Despite these limitations, our study provides a perspective on the burden of cardiovascular and metabolic diseases in a segment of the Senegalese population. Hypertension and CKD are the most frequent NCDs in this population, and awareness is low. Opportunistic screening for common preventable risk factors could improve early detection and management of NCDs in resource-limited countries like Senegal.

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Author Information

Corresponding Author: Sidy Mohamed Seck, MD, Internal Medicine and Nephrology Department, Faculty of Health Sciences, University Gaston Berger, Route de Ngalléle, BP 234 Saint-Louis, Sénégal. Telephone: 00221 33 961 23 56. E-mail: sidy-mohamed.seck@ugb.edu.sn.

Author Affiliations: Serigne Guéye, University Hospital, Aristide Le Dantec, Dakar, Sénégal; Kéba Tamba, Laboratoires Roche, Dakar, Sénégal; Issa Ba, Regional University Hospital, Saint-Louis, Sénégal.

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Tables

Return to your place in the textTable 1. Demographic and Clinical Characteristics of Participants (N = 402), Study of Prevalence of Noncommunicable Diseases (NCDs) in Senegalese Workers, 2010a
CharacteristicAll Participants (N = 402)Men (n = 266)Women (n = 136)P Value
Demographic
Age, mean (SD), y46.2 (7.6)46.9 (7.7)44.7 (7.3).01
Personal history of NCDs81 (20.1)49 (18.4)32 (23.5).14
Family history of NCDs165 (41.0)89 (33.4)76 (55.9).82
Tobacco use28 (7)20 (7.5)8 (5.9).54
Alcohol use54 (13.5)48 (18.0)6 (4.4).001
Physical inactivity174 (43.3)106 (39.8)68 (50.0).05
Clinical
Systolic BP, mm Hg131.0 (22.0)131.3 (21.0)130.5 (21.0).81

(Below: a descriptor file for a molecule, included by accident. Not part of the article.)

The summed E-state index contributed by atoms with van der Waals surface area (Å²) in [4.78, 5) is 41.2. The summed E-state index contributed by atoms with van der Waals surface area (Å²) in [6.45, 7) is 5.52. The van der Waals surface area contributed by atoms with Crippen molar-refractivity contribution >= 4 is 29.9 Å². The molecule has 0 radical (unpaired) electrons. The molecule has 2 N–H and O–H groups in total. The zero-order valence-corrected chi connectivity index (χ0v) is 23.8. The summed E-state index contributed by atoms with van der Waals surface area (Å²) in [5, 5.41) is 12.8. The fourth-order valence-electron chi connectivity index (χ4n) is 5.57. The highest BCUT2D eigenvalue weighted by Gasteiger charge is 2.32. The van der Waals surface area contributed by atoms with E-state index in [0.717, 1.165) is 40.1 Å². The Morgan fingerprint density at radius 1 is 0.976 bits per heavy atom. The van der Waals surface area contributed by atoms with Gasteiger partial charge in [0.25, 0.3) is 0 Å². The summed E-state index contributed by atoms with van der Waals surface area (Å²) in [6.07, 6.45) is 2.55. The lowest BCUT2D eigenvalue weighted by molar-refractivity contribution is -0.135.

Diastolic BP, mm Hg82.9 (12.7)82.8 (13.0)83.0 (12.2).71
Hypertension stage 1b49 (12.1)32 (12.0)18 (13.2).72
Hypertension stage 2c48 (11.9)38 (14.3)10 (7.3).70
BMI, kg/m225.9 (4.3)25.3 (4.0)27.1 (4.7).002
<259 (2.2)8 (3.0)1 (0.7).005
≥25 to <30323 (81.0)221 (55)102 (75).01
≥3067 (16.7)34 (12.8)33 (24.2).48
FBG, g/L1.04 (0.3)1.06 (0.32)1.01 (0.96).11
<1.10319 (79.6)201 (75.5)118 (86.7).44
1.11 to <1.2543 (10.7)33 (12.8)10 (7.3).29
≥1.2639 (9.7)31 (11.6)8 (5.8).43
Serum creatinine, mg/dL1.1 (0.3)0.9 (0.4)1.0 (0.3).60
eGFR, ml/mind99.8 (23.5)99.6 (24.8)97.8 (22.4).90
Albuminuria >1g/L22 (5.5)15 (5.6)07 (5.1).42
CKD stage 1e50 (12.4)34 (12.8)16 (11.7).21
CKD stage 2f32 (8.2)20 (5.7)12 (8.8).18
CKD stage 3g8 (2.0)5 (0.3)3 (2.2).53

Abbreviations: SD, standard deviation; BP, blood pressure; BMI, body mass index; FBG, fasting blood glucose; eGFR, estimated glomerular filtration rate; CKD, chronic kidney disease.
a All values are expressed as n (%), unless otherwise indicated.
b BP between 140/90 mm Hg and 159/99 mm Hg.
c BP ≥160/100 mm Hg.
d Estimated glomerular filtration rate according to Modification of Diet in Renal Disease equation.
e CKD stage 1 is an eGFR ≥90 ml/min, or the presence of albuminuria, or both.
f CKD stage 2 is an eGFR 60–89 mL/min, or the presence of albuminuria, or both.
g CKD stage 3 is an eGFR 30–59 mL/min, or the presence of albuminuria, or both.

 

Return to your place in the textTable 2. Distribution of Noncommunicable Diseases (NCDs) and Association of Diseases in Participants With Detected NCDs, Study of Prevalence of Chronic Cardiovascular and Metabolic Diseases in Senegalese Workers (N = 402), 2010
NCDParticipants with NCDs, n (%)All participants, %
Participants with 1 NCD
Obesity32 (17.8)8.0
CKD28 (15.5)7.0
HBP28 (15.5)7.0
Diabetes00.0
Participants with 2 NCDs
HBP and CKD40 (22.2)10.0
Diabetes and obesity18 (10.0)4.5
Diabetes and CKD5 (2.8)1.2
Diabetes and HBP5 (2.8)1.2
HBP and obesity2 (1.1)0.5
Participants with ≥3 NCDs
HBP and obesity and CKD11 (6.1)2.7
HBP and diabetes and CKD7 (3.9)1.7
HBP and diabetes and obesity4 (2.2)1.0
Total180 (100)44.7

Abbreviations: CKD, chronic kidney disease; HBP, high blood pressure.